Saturday, 13 August 2005

Knowledge and Information, are they the same?

I have been thinking about this a lot, really a great deal! I don't say I have any answer.

Knowledge* is all the accumulated experience I have since my birth. This is very much which define "me". Some of this knowledge may not be immediately retrievable or may have been lost (hence these will have little utility value); some may better be forgotten, which, unfortunately, I cannot. Of course, most of my knowledge will be called upon when I make any decision in my daily activity.

Information is manifestation of someone's part knowledge. Being an externalisation, information is not necessarily an accurate representation of one's knowledge, nor represents the whole of one's knowledge. However, being externalised, knowledge can be transferred from one place to another and from one time to another and stored externally.

It involves great skills to externalise one's knowledge. Hence, some are greater writer and story teller than others.

[further thinking required: Is factual information a manifestation? For example, the weather man measures and reports the air temperature of the city we live daily. Are these data points his manifestation of his knowledge, given that he does not actually do the measurement himself. He may have just read it off an instrument! There are millions of automatically collected data. Do they represent information as defined as a manifestation?]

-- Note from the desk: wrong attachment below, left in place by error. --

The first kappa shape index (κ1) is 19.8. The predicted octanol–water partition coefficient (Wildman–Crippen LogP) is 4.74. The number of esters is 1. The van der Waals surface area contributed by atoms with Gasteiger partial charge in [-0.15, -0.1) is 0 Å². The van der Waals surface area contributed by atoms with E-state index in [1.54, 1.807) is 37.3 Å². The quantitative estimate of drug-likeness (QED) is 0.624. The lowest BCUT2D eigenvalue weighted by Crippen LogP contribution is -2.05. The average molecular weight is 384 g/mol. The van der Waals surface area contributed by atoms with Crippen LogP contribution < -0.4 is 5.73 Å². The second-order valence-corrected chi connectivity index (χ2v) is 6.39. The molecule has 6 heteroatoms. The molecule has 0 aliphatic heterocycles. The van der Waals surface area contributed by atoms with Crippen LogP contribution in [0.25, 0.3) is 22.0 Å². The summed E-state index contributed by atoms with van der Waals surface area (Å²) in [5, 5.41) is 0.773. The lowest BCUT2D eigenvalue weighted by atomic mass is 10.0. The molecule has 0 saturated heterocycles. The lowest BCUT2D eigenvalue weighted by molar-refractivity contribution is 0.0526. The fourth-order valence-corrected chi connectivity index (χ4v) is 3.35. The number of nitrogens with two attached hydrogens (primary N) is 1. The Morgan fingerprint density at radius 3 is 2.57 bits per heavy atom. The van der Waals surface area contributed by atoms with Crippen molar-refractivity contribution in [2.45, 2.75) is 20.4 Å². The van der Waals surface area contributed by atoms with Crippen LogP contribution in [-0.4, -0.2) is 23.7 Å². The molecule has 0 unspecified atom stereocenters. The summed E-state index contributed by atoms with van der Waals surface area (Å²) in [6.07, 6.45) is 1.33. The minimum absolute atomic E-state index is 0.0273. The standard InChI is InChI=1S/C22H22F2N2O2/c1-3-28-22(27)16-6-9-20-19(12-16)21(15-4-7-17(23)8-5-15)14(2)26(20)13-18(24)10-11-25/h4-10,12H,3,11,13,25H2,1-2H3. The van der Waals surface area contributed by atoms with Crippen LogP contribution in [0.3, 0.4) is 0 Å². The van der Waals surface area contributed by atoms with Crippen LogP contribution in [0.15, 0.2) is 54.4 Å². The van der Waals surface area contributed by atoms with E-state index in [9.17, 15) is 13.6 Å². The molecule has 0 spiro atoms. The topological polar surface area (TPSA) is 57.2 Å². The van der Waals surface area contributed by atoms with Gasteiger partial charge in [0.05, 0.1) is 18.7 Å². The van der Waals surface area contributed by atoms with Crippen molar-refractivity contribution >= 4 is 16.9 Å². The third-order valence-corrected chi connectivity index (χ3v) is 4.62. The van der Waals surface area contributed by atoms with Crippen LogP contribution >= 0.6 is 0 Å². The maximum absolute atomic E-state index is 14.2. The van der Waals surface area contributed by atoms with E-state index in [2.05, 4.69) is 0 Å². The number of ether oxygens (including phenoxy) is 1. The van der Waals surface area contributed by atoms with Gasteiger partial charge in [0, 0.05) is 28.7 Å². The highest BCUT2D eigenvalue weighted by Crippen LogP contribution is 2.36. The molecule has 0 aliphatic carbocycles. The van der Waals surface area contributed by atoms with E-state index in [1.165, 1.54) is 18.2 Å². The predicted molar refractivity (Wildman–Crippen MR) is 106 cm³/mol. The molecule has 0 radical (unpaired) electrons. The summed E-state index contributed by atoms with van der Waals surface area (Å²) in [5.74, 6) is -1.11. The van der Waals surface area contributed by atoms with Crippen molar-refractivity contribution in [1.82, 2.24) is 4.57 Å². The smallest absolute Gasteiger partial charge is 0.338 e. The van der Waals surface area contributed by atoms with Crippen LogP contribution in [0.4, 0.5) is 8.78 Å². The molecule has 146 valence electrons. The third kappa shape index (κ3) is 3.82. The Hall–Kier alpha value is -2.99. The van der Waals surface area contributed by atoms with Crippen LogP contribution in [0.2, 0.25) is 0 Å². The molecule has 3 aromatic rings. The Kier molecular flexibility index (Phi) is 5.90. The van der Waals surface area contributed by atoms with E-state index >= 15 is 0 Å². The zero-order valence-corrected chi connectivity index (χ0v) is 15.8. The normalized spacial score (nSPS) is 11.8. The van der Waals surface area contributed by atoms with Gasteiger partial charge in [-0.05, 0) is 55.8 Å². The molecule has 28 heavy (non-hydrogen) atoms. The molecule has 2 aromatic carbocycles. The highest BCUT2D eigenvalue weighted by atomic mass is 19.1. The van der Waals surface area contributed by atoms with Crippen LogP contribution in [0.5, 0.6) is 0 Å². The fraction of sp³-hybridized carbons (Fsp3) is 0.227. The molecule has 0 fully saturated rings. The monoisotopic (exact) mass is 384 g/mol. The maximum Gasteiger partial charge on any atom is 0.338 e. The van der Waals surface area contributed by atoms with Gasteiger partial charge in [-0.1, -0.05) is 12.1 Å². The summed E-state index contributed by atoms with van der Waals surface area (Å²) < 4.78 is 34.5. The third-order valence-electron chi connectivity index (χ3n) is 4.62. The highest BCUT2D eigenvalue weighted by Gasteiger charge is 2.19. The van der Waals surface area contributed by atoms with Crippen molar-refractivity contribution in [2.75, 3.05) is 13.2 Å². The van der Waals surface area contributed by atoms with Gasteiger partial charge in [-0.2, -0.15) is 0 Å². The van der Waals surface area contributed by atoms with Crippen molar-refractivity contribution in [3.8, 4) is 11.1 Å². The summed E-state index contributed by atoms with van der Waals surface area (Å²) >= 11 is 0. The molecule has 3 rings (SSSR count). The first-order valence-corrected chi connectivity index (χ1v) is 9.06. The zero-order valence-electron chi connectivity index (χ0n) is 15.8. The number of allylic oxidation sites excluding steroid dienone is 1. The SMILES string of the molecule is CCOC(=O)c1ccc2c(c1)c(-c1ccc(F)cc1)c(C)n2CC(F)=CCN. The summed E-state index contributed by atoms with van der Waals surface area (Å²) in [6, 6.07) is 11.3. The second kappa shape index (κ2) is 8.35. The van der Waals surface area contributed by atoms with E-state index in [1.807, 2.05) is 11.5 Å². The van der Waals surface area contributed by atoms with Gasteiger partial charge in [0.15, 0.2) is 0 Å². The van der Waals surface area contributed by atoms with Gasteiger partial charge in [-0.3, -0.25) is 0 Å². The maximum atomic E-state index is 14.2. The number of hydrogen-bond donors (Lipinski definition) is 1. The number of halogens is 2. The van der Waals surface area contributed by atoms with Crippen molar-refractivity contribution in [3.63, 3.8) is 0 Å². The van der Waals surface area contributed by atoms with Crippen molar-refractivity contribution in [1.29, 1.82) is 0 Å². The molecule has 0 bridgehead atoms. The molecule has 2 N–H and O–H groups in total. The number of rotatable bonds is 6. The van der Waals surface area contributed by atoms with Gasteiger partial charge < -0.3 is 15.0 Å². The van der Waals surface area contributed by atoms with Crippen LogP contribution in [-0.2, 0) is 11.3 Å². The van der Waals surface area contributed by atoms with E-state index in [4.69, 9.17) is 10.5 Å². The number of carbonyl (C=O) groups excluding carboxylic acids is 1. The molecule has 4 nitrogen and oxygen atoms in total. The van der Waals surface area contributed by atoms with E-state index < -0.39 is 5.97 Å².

The process of "importing" information, among many other activities which may or may not have the same effect, as being part of one's knowledge is called learning.

Social linguists argue that it is the language (natural or symbolic) which forms the building blocks of our mental model (knowledge). Because language is developed (and acquired) socially, we have a common understanding of the language, albeit there may be shades of diferences. Both instructivitic and constructivitic approaches to teaching and learning can produce learning results. Different learning theories deal with different aspects, and with varying degree of emphasis, of the organisation and presentation of information itself (typically the focus of instructional designs) or conditions under which the information "enters" the learner.

Connectivitism deals with an information network and treats both human and databases of information as nodes. Learning is part of a network building process. While this network view of the interconnectedness of information may also be the underlying operative description of our mental process, does an interconnected organisation represent a higher intelligence in which human is the equivalent of a brain cell? Sure, human has been extending our abilities by external means for as long as history can tell. We have been extending our physical strength by external power machinery. Data bank can supplement the potential fuzziness of our memory. By knowing where to get the information to help solve a problem, instead of accessing that information from within, external information network will help us solve more problems better and faster. It does represent a change of the kind of knowledge we would like to be accessible in our operative part. Does that represent a "bigger" or "better" knowledge?

That is my current thinking and I am open to be convinced otherwise.

*I am using the term knowledge very boardly here. At this stage, I am making no attempt to distinguish the more subtle difference between just knowing and wisdom, inspiration or value systems.

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